The powerful Category 4 storm that swept through the Panhandle and Big Bend on Oct. 10.

“I am proud of our team, and their generous efforts to help friends and neighbors in the Panhandle region who were impacted by this devastating storm,” said Interim Commissioner Pamela Epting. “As the Thanksgiving holiday approaches, these donations will benefit families who need them most.”

Donations were delivered to Second Harvest of the Big Bend, a regional food bank serving 11 counties in the Big Bend area.

State reopens hurricane-battered park

Falling Waters State Park in Chipley is again open for day use after briefly closing its gates following Hurricane Michael.

Falling waters state park
Falling Waters is home to the highest cascade in the state.

“Thanks to the hard work of park staff and volunteers, Falling Waters State Park is open for day use,” said Florida State Parks Director Eric Draper. “We hope to reopen all of the state parks impacted by Hurricane Michael as soon as possible.”

As its name suggests, Falling Waters is home a quiet cascade, in fact, the largest one in the state.

According to the Florida Department of Environmental Protection, Falling Waters suffered significant damage from the powerful Category 4 storm, sustaining downed trees, debris, and structural damage.

Just seven of the 31 state parks closed because of the storm remain unopened.

Utility association recognized for Irma outreach

For its outstanding communication efforts exercised before, during and after Hurricane Irma in 2017, the Florida Municipal Electric Association recently took home an award from the American Public Power Association.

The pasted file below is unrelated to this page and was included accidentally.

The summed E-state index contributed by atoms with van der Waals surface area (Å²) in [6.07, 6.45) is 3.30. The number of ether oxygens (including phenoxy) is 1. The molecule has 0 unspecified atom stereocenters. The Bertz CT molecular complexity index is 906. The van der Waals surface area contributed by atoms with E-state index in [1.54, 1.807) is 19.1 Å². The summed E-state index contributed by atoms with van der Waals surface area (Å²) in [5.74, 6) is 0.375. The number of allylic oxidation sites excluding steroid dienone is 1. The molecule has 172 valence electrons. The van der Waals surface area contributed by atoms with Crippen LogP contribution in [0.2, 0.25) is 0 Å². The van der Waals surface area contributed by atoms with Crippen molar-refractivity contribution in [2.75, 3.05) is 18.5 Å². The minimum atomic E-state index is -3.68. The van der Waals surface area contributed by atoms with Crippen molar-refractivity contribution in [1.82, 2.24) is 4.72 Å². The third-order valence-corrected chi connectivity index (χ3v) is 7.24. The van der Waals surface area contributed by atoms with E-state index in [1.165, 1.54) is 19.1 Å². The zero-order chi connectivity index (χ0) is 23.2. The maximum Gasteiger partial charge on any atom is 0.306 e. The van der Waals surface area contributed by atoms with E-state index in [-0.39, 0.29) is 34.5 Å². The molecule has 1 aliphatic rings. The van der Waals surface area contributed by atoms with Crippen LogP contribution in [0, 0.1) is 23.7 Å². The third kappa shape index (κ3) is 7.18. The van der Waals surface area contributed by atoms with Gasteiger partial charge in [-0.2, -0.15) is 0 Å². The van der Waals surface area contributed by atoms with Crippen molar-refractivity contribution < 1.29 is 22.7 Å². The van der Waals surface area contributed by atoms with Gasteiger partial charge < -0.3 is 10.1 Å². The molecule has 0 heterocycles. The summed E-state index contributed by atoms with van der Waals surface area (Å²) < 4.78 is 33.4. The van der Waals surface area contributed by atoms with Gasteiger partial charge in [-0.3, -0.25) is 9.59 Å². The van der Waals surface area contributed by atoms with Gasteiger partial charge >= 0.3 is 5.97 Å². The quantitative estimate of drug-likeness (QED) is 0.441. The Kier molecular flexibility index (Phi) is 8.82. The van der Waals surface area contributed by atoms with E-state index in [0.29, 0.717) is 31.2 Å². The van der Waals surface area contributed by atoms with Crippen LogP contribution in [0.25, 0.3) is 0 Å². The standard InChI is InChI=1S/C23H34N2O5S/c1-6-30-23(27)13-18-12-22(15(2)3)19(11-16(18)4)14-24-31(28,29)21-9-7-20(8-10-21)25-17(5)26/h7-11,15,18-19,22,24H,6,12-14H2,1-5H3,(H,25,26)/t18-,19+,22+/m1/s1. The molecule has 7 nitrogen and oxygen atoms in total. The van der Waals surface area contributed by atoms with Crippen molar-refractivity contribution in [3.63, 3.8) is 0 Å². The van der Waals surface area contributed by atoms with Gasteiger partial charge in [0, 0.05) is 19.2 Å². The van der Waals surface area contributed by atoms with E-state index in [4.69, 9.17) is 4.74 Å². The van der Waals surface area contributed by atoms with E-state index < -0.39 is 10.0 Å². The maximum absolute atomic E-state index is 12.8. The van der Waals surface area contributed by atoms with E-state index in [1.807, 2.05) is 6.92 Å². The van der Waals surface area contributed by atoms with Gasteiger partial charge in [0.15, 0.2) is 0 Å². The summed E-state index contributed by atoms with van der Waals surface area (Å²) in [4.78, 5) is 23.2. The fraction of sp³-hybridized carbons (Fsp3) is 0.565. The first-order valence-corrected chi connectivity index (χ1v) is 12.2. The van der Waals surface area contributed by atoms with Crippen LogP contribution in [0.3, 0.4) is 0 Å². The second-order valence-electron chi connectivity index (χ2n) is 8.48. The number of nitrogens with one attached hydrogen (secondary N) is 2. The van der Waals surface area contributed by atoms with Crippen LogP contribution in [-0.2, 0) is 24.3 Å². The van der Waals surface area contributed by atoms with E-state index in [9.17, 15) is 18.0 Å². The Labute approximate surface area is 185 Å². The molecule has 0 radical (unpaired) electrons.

The ‘Award of Merit,’ presented during the American Public Power Association’s Customer Connections Conference in Orlando, honored the “use of social media to communicate information about hurricane preparation, mutual aid coordination, power outages and power restoration efforts in advance,” of the powerful storm, according to FMEA.

Amy Zubaly, FMEA Executive Director, pictured with Coleman Smoak, chair-elect, American Public Power Association and general manager, Piedmont Municipal.

“Not only were we able to get timely information out about outages and power restoration numbers, we were also able to increase the general public’s understanding of the power restoration process and priorities,” said Amy Zubaly, FMEA Executive Director. “We proudly accept this award and thank the American Public Power Association for bestowing this honor upon us.”